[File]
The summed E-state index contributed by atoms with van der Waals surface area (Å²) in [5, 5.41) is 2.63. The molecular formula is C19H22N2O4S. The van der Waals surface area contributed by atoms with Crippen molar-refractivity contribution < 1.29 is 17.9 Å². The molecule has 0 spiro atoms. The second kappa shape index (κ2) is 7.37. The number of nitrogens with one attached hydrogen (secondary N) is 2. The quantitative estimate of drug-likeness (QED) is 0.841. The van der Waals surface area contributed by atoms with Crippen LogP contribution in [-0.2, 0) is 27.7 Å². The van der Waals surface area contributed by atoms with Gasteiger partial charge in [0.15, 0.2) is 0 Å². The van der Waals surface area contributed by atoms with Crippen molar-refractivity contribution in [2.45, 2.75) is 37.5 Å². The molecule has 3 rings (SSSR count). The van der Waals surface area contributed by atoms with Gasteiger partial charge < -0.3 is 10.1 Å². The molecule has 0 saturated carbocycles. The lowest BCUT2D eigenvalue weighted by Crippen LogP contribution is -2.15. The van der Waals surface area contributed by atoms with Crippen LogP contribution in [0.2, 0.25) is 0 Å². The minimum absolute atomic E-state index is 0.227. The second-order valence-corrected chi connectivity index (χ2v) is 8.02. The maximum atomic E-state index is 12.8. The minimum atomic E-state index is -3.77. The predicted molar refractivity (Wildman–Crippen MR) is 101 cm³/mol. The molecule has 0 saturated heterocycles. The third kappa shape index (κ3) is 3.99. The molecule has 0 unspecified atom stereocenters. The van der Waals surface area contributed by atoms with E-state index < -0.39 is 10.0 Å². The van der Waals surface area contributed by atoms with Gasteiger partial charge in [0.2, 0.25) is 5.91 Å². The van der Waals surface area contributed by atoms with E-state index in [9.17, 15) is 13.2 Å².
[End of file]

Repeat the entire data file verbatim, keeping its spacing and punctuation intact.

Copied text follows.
The summed E-state index contributed by atoms with van der Waals surface area (Å²) in [5, 5.41) is 2.63. The molecular formula is C19H22N2O4S. The van der Waals surface area contributed by atoms with Crippen molar-refractivity contribution < 1.29 is 17.9 Å². The molecule has 0 spiro atoms. The second kappa shape index (κ2) is 7.37. The number of nitrogens with one attached hydrogen (secondary N) is 2. The quantitative estimate of drug-likeness (QED) is 0.841. The van der Waals surface area contributed by atoms with Crippen LogP contribution in [-0.2, 0) is 27.7 Å². The van der Waals surface area contributed by atoms with Gasteiger partial charge in [0.15, 0.2) is 0 Å². The van der Waals surface area contributed by atoms with Crippen molar-refractivity contribution in [2.45, 2.75) is 37.5 Å². The molecule has 3 rings (SSSR count). The van der Waals surface area contributed by atoms with Gasteiger partial charge < -0.3 is 10.1 Å². The molecule has 0 saturated carbocycles. The lowest BCUT2D eigenvalue weighted by Crippen LogP contribution is -2.15. The van der Waals surface area contributed by atoms with Crippen LogP contribution in [0.2, 0.25) is 0 Å². The minimum absolute atomic E-state index is 0.227. The second-order valence-corrected chi connectivity index (χ2v) is 8.02. The maximum atomic E-state index is 12.8. The minimum atomic E-state index is -3.77. The predicted molar refractivity (Wildman–Crippen MR) is 101 cm³/mol. The molecule has 0 saturated heterocycles. The third kappa shape index (κ3) is 3.99. The molecule has 0 unspecified atom stereocenters. The van der Waals surface area contributed by atoms with E-state index < -0.39 is 10.0 Å². The van der Waals surface area contributed by atoms with Gasteiger partial charge in [0.2, 0.25) is 5.91 Å². The van der Waals surface area contributed by atoms with E-state index in [9.17, 15) is 13.2 Å².